Pickled Eggs

Pickled Eggs

The bar food of our grandfathers, a staple in many farm house kitchens and a quick, easy snack when you need protein, not carbs. They floated in gallon jars of brine in pubs and on bars in England and the States—a free nosh with a glass of beer, and proof that the place served food as well as alcohol. The salt and vinegar preserved the eggs without refrigeration. This faded away in the 1930s or so when health department regulations kicked in.

A jar of pickled eggs in the fridge can be a quick lunch on the fly, a 4 o’clock pickup, a salad topping or a nice addition to a cheese-charcuterie plate. Adjust spices to taste and ingredients for servings needed—this is for 1 quart of brine quart of brine.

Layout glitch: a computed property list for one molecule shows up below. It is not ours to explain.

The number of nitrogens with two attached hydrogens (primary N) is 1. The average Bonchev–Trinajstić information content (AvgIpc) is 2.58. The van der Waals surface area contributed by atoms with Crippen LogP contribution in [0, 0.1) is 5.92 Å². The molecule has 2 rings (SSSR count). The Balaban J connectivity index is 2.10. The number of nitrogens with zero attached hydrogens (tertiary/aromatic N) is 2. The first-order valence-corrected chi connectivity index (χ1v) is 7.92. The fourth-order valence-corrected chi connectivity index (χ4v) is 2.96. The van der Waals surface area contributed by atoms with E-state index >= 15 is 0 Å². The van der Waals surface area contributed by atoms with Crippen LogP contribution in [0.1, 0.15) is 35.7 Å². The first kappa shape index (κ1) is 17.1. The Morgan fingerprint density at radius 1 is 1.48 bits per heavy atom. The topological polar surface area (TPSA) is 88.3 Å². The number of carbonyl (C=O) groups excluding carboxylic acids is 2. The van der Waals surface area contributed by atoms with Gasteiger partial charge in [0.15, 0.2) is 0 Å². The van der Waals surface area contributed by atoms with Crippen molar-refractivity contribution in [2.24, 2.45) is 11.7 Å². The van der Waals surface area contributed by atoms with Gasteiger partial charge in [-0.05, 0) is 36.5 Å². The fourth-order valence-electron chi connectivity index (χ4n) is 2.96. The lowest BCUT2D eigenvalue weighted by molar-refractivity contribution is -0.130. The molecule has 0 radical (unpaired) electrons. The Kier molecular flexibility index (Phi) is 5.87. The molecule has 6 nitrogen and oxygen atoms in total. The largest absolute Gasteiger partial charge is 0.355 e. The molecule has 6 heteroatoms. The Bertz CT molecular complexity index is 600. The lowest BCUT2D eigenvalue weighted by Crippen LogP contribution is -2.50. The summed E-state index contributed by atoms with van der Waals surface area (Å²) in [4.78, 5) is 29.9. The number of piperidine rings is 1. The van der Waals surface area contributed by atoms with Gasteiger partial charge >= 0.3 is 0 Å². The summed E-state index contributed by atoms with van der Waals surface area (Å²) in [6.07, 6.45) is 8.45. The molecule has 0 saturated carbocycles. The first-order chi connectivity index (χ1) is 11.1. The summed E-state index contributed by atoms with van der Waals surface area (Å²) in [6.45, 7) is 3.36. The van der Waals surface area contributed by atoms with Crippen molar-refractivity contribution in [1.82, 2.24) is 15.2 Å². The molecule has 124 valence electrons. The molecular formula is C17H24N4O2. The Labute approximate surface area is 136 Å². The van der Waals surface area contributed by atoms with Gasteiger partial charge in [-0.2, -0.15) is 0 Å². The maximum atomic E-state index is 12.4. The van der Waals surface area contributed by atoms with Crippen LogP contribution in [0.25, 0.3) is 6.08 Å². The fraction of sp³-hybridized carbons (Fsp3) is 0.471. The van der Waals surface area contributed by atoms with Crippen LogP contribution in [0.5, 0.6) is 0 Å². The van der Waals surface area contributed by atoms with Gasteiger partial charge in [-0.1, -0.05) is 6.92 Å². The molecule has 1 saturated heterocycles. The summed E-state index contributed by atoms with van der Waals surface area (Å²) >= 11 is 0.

• 12 hard-boiled eggs, cooled and shelled
• Vinegar—for very spicy eggs, use straight vinegar; a 2-1 ratio, vinegar to  water, is less acidic—                                                                                                       rice vinegar, straight or with water, is good too
• 1-2 tablespoons of salt
• 1 teaspoon of sugar
• Pickling spices: either purchased pre-made, or make your own (2 tblsp mustard seeds or 1 tblsp powdered mustard, 2 tsp coriander seeds, 1 tblsp whole allspice, 2 cloves, 1 tsp ground ginger, 1 tsp red pepper flakes, cinnamon stick) –crush lightly and mix
• Mix all in 1 or 2 jars—refrigerate 2-3 days, or longer, for best flavor

The Kitchen Hive

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